The grift – part 2 (Chase credentials)

The other day I posted about a scam involving Facebook credential grifting. Last week was a great one for scam intel… I also got a scam trying to steal Chase credentials that simultaneously evolved into a scam to steal Wells Fargo credentials.

I like to describe current spam – especially phishing scams, but it works for most spam, with a hook, line, and sinker metaphor. The email hooks the victim visually, the line (a link to an illegitimate site) lures them in, and the well structured site is the sinker.

I’ve often said that too many people fall for the dancing pigs problem – in this case, they get distracted by the desperation in the email, and think, “Uh oh – if Chase emails me, I should probably check it.” Take a look at this one:

First thing to notice is it says nothing about needing to enter your credentials right away. No, this sucker is well crafted. “There’s something I need to tell you about, but it’s in your Chase alerts.” It uses HTML formatting to hide the URL, which is so blatantly not Chase, it’s good it’s invisible. After clicking, the next thing the end user sees is this page.

Another real gem, it looks just like For the typical user, who I contest never checks their address bar and rarely checks for the SSL “lock” icon (the URL and the lack of SSL should both indicate to the end user that this site reeks of crime). But of course, this is about my Chase alerts, and my mind is single-tracking on that. So I put in my credentials and click Log On.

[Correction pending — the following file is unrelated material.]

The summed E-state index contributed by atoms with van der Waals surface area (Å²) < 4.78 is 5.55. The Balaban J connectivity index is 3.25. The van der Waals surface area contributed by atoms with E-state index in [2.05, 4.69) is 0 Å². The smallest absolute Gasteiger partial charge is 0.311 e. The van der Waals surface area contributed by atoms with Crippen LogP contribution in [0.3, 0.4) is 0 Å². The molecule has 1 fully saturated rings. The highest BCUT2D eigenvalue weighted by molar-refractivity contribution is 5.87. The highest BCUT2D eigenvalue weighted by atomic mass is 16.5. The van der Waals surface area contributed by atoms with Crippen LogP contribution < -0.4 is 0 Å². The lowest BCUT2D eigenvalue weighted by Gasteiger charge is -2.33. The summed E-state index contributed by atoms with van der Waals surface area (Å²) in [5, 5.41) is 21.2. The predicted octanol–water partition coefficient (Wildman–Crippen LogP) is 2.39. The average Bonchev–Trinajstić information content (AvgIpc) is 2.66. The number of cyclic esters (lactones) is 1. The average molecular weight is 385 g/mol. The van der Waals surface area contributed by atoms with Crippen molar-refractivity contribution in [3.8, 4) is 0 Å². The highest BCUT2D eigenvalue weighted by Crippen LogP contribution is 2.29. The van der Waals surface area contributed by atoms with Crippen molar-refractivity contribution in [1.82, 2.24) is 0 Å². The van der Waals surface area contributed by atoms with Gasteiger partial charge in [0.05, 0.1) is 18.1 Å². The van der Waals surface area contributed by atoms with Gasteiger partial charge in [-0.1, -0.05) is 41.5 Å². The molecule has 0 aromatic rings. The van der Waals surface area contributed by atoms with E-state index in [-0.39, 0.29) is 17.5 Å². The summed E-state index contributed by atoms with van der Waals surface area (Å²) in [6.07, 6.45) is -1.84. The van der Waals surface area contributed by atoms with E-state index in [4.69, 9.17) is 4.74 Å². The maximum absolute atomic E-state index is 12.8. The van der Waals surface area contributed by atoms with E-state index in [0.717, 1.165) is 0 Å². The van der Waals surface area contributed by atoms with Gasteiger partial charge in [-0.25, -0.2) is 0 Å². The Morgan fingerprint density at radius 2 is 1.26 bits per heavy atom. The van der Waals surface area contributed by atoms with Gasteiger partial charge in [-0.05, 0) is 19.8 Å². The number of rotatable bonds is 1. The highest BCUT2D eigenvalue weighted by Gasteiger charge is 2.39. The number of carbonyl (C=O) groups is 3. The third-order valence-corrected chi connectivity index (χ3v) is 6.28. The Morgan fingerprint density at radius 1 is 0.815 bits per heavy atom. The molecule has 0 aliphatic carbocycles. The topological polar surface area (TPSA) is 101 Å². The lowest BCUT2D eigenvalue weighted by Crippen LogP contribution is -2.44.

I’m sunk. But wait, it gets worse. Check out this beauty that shows up next.

Yes, that’s right. These guys have crafted this to look like Chase’s “I don’t know this computer” page, which never asks for this kind of information. This isn’t just credential phishing, this is identity theft.

Of course that page does no error handling, so it was pleased as punch to accept the bogus info I put in, and then redirect me to

It’s as if I had fixed all of the problems and now I could really log on and read the alerts I had originally clicked the link in order to see.

This scam was especially sleazy because it used a reasonably legitimate looking site in Korea that had obviously been compromised (BBS/forum software) to perform a quickie client-side redirection to this second URL, which is running under the guises of a compromised TinyMCE running inside of a seldom-used WordPress blog on this site. So one compromised site hosts the redirector, and another compromised site hosts the phishing collection pages. Lovely. The phishing pages initially were hosted on another domain, but when I informed them, they fixed it. The grifters had obviously gathered enough compromised sites to simply switch their redirector (whose admin has failed to fix their site after two notifications) to point to this new site, which has not addressed their issue yet, after being informed. After being grifted, as I noted, the victim is courteously redirected back to, which is of course now the right URL and SSL.

I mentioned it evolved to be a Wells Fargo grift too. Same MO, same compromised domains.



We live in an era when the browser must protect users from phishing better than this. Chrome caught these, but only after they had been in the wild for a few days.